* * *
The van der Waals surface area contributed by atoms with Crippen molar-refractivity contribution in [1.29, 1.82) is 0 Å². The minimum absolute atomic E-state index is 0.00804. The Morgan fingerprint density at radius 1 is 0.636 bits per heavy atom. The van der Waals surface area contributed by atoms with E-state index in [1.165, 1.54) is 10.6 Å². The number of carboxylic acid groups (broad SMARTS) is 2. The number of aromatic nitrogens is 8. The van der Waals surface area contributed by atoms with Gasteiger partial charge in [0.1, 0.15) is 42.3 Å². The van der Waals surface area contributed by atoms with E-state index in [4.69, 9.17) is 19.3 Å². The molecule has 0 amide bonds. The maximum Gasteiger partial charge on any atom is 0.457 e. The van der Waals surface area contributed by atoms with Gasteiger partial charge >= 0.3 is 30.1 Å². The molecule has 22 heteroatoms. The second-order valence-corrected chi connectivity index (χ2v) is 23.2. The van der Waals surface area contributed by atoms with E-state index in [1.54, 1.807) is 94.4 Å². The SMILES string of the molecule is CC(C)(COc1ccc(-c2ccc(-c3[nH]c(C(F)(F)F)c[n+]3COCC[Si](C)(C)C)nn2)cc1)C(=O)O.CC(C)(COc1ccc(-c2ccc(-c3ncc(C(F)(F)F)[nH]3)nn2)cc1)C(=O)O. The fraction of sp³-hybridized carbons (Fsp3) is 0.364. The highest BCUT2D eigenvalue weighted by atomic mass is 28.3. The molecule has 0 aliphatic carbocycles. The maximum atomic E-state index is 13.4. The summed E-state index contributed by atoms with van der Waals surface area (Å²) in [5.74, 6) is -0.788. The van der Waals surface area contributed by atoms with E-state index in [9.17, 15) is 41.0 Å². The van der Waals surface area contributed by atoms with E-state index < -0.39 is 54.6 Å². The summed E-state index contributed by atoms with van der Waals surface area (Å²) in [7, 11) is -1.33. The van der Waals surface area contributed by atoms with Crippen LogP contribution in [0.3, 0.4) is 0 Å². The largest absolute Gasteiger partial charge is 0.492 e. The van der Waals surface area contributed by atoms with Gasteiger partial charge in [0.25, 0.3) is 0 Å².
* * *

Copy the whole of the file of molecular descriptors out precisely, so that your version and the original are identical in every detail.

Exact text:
The van der Waals surface area contributed by atoms with Crippen molar-refractivity contribution in [1.29, 1.82) is 0 Å². The minimum absolute atomic E-state index is 0.00804. The Morgan fingerprint density at radius 1 is 0.636 bits per heavy atom. The van der Waals surface area contributed by atoms with E-state index in [1.165, 1.54) is 10.6 Å². The number of carboxylic acid groups (broad SMARTS) is 2. The number of aromatic nitrogens is 8. The van der Waals surface area contributed by atoms with Gasteiger partial charge in [0.1, 0.15) is 42.3 Å². The van der Waals surface area contributed by atoms with E-state index in [4.69, 9.17) is 19.3 Å². The molecule has 0 amide bonds. The maximum Gasteiger partial charge on any atom is 0.457 e. The van der Waals surface area contributed by atoms with Gasteiger partial charge >= 0.3 is 30.1 Å². The molecule has 22 heteroatoms. The second-order valence-corrected chi connectivity index (χ2v) is 23.2. The van der Waals surface area contributed by atoms with E-state index in [1.54, 1.807) is 94.4 Å². The SMILES string of the molecule is CC(C)(COc1ccc(-c2ccc(-c3[nH]c(C(F)(F)F)c[n+]3COCC[Si](C)(C)C)nn2)cc1)C(=O)O.CC(C)(COc1ccc(-c2ccc(-c3ncc(C(F)(F)F)[nH]3)nn2)cc1)C(=O)O. The fraction of sp³-hybridized carbons (Fsp3) is 0.364. The highest BCUT2D eigenvalue weighted by atomic mass is 28.3. The molecule has 0 aliphatic carbocycles. The maximum atomic E-state index is 13.4. The summed E-state index contributed by atoms with van der Waals surface area (Å²) in [5.74, 6) is -0.788. The van der Waals surface area contributed by atoms with E-state index in [9.17, 15) is 41.0 Å². The van der Waals surface area contributed by atoms with E-state index < -0.39 is 54.6 Å². The summed E-state index contributed by atoms with van der Waals surface area (Å²) in [7, 11) is -1.33. The van der Waals surface area contributed by atoms with Crippen LogP contribution in [0.3, 0.4) is 0 Å². The largest absolute Gasteiger partial charge is 0.492 e. The van der Waals surface area contributed by atoms with Gasteiger partial charge in [0.25, 0.3) is 0 Å².